Thursday, March 20, 2014

The Fault in Our Stars

   I read The Fault in Our Stars. I did it in about 25.2 hours. I did it because Jessie refused to stop raving about it, and I wanted to read it before the movie came out, and I didn't have a book to read during 8th hour, and Shannon had it in her locker.
  You can ask my mom just how quickly and deeply emotionally attached I became. 96 pages in I was venting to her about Augustus and Hazel Grace and hamartias and injustice. The further in to the book I got the harder it was to read, but it was also harder to put down. Eventually, I had to stop reading every few I chapters to catch my emotions and put them back where they belong, before they went on a rampage.
   I finished The Fault in Our Stars outside on my trampoline. It was one of those oh-Missouri-wants-to-actually-be-kind-to-us-and-not-make-it-64-degrees-instead-of-snowing days. I read the last sentence, and I actually didn't cry (which is kinda weird). I was just overwhelmed. I kinda just lay there, drowning in my own emotion.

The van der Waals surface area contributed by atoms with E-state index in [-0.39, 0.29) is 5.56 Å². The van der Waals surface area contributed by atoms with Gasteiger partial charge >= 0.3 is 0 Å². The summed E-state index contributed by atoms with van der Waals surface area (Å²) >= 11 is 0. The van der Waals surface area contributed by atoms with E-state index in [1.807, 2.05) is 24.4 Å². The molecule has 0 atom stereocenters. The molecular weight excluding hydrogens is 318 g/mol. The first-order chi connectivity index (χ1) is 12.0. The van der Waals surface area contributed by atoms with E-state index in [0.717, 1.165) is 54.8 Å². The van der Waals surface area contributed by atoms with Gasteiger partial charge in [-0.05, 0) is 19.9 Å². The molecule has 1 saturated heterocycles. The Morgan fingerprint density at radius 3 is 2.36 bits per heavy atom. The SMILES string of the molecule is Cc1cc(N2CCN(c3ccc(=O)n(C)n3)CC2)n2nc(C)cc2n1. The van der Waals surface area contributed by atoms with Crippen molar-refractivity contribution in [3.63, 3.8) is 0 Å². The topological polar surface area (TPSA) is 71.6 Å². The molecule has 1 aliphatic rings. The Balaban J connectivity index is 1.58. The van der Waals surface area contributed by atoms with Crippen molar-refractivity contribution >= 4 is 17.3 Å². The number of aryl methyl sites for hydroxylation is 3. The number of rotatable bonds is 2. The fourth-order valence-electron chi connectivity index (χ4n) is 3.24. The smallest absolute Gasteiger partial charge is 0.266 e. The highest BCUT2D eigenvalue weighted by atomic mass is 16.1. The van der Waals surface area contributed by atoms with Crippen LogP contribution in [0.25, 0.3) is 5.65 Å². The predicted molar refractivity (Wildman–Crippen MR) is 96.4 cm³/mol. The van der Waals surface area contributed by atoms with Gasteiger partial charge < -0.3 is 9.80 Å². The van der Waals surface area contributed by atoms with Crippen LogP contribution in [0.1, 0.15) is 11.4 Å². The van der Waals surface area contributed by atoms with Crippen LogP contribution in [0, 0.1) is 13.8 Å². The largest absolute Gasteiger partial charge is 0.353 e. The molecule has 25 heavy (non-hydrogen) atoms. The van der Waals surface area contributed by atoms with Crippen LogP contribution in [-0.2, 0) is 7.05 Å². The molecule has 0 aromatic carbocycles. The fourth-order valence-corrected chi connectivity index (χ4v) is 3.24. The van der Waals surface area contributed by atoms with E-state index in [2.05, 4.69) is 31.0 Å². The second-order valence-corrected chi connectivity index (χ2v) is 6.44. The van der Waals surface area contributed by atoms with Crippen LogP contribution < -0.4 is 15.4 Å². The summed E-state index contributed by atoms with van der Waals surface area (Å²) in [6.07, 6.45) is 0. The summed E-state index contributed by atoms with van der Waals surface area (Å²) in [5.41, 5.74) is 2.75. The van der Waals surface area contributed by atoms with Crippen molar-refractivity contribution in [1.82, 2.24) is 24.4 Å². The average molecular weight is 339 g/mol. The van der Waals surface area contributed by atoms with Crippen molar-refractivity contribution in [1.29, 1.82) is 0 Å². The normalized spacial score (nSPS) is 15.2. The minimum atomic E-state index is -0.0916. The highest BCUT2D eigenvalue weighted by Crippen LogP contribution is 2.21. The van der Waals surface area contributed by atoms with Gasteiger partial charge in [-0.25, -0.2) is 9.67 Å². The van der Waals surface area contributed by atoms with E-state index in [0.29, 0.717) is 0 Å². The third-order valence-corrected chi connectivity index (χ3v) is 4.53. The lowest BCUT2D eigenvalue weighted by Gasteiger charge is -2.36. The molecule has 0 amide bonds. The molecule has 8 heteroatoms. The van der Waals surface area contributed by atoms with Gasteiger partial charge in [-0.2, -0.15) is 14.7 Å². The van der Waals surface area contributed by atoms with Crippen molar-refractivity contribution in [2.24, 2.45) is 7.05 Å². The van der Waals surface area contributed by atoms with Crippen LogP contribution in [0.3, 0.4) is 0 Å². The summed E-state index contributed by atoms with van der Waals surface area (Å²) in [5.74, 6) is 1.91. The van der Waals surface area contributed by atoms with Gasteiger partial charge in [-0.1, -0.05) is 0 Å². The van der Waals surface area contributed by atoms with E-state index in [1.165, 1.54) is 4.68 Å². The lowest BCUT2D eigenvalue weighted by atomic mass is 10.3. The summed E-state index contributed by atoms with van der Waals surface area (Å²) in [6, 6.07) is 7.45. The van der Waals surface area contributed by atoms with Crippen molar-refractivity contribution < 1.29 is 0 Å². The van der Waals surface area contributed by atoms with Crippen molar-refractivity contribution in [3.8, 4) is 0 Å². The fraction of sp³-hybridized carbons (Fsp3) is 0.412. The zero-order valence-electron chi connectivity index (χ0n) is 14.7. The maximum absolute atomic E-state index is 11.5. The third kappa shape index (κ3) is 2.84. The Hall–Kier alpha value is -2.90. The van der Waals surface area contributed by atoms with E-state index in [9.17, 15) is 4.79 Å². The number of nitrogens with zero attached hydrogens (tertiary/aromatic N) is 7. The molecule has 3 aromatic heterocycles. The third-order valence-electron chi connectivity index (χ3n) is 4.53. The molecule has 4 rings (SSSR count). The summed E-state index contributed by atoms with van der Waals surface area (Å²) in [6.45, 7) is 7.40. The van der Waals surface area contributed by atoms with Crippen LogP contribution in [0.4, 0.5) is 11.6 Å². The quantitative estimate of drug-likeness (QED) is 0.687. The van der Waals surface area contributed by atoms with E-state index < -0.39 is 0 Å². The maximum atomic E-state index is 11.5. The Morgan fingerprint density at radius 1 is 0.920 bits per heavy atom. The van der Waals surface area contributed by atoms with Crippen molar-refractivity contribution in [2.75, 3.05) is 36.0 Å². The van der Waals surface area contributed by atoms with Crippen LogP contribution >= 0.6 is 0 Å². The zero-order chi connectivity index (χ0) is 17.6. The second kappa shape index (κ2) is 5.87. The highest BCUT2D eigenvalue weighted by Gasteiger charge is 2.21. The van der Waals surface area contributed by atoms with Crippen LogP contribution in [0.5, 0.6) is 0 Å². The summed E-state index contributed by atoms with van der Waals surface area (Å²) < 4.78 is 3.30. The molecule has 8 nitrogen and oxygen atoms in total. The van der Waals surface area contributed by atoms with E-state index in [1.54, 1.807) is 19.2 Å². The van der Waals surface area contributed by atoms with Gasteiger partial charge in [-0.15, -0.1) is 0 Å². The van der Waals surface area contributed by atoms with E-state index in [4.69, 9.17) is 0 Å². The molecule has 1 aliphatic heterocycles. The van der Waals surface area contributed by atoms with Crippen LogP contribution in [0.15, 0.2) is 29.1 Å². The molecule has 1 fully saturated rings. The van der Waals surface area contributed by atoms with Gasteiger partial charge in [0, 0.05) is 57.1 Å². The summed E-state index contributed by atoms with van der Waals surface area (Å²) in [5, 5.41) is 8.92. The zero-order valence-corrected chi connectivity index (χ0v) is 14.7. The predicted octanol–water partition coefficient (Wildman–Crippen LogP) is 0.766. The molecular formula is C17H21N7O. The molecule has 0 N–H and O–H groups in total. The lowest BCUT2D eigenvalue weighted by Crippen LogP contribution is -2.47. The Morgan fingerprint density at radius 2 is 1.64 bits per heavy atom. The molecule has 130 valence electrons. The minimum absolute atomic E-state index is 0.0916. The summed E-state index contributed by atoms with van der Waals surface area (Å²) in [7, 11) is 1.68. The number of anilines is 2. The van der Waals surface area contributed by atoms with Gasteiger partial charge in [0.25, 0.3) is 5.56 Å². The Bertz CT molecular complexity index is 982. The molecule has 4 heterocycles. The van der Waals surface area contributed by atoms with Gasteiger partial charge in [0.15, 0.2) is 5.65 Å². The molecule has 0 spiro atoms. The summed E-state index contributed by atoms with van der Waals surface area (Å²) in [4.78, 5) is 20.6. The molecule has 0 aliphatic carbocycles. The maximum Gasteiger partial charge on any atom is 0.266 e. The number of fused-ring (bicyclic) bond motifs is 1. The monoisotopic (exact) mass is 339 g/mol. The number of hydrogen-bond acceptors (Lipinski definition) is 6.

So I've been trying to figure out what it is about this book that makes us love it so much, what it is that makes it so devastatingly beautiful. I think I have an idea. You see, technically, The Fault in Our Stars is a book about cancer. But we forget that. Way deep down, in the places that matter, TFiOS is a book about living.
   How is it that two kids with cancer managed to live more than the rest of us even tried to? How is it that John Green managed to perfectly stitch together such opposites as life and death? How is it that we spend all our time trying to understand our existence, instead of making the most of it?
   So I think I've figured out what it is about this book that makes us love it so much, what makes it so devastatingly beautiful: It's the dying that breaks our hearts. And it's the living that puts them back together.

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